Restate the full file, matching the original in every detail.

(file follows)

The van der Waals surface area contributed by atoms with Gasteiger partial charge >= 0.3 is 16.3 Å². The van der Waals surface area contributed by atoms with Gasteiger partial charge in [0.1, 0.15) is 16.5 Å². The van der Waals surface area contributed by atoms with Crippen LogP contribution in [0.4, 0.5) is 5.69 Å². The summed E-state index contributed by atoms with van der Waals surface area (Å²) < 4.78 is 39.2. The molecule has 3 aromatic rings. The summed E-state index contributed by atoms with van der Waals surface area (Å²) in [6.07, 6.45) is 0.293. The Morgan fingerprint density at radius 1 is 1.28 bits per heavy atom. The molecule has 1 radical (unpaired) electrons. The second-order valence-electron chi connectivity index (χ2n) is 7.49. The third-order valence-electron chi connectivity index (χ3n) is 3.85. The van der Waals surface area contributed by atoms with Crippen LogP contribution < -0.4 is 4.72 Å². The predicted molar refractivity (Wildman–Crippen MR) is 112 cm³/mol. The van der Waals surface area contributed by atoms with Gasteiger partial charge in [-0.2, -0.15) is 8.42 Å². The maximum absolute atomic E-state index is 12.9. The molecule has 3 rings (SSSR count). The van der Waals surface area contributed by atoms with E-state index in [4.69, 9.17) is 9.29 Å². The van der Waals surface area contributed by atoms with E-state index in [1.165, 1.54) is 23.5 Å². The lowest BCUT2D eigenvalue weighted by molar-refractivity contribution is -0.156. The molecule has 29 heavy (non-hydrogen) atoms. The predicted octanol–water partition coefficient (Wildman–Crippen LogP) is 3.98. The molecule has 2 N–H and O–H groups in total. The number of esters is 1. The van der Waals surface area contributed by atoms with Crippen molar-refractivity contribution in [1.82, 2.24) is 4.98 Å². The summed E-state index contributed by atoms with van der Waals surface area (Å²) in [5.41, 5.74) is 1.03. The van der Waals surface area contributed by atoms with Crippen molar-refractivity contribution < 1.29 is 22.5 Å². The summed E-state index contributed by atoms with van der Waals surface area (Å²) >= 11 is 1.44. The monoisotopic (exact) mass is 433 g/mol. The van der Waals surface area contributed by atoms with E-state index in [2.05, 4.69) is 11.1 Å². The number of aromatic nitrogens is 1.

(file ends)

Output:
The van der Waals surface area contributed by atoms with Gasteiger partial charge >= 0.3 is 16.3 Å². The van der Waals surface area contributed by atoms with Gasteiger partial charge in [0.1, 0.15) is 16.5 Å². The van der Waals surface area contributed by atoms with Crippen LogP contribution in [0.4, 0.5) is 5.69 Å². The summed E-state index contributed by atoms with van der Waals surface area (Å²) < 4.78 is 39.2. The molecule has 3 aromatic rings. The summed E-state index contributed by atoms with van der Waals surface area (Å²) in [6.07, 6.45) is 0.293. The Morgan fingerprint density at radius 1 is 1.28 bits per heavy atom. The molecule has 1 radical (unpaired) electrons. The second-order valence-electron chi connectivity index (χ2n) is 7.49. The third-order valence-electron chi connectivity index (χ3n) is 3.85. The van der Waals surface area contributed by atoms with Crippen LogP contribution < -0.4 is 4.72 Å². The predicted molar refractivity (Wildman–Crippen MR) is 112 cm³/mol. The van der Waals surface area contributed by atoms with Gasteiger partial charge in [-0.2, -0.15) is 8.42 Å². The maximum absolute atomic E-state index is 12.9. The molecule has 3 rings (SSSR count). The van der Waals surface area contributed by atoms with E-state index in [4.69, 9.17) is 9.29 Å². The van der Waals surface area contributed by atoms with E-state index in [1.165, 1.54) is 23.5 Å². The lowest BCUT2D eigenvalue weighted by molar-refractivity contribution is -0.156. The molecule has 29 heavy (non-hydrogen) atoms. The predicted octanol–water partition coefficient (Wildman–Crippen LogP) is 3.98. The molecule has 2 N–H and O–H groups in total. The number of esters is 1. The van der Waals surface area contributed by atoms with Crippen molar-refractivity contribution in [1.82, 2.24) is 4.98 Å². The summed E-state index contributed by atoms with van der Waals surface area (Å²) in [5.41, 5.74) is 1.03. The van der Waals surface area contributed by atoms with Crippen molar-refractivity contribution < 1.29 is 22.5 Å². The summed E-state index contributed by atoms with van der Waals surface area (Å²) >= 11 is 1.44. The monoisotopic (exact) mass is 433 g/mol. The van der Waals surface area contributed by atoms with E-state index in [2.05, 4.69) is 11.1 Å². The number of aromatic nitrogens is 1.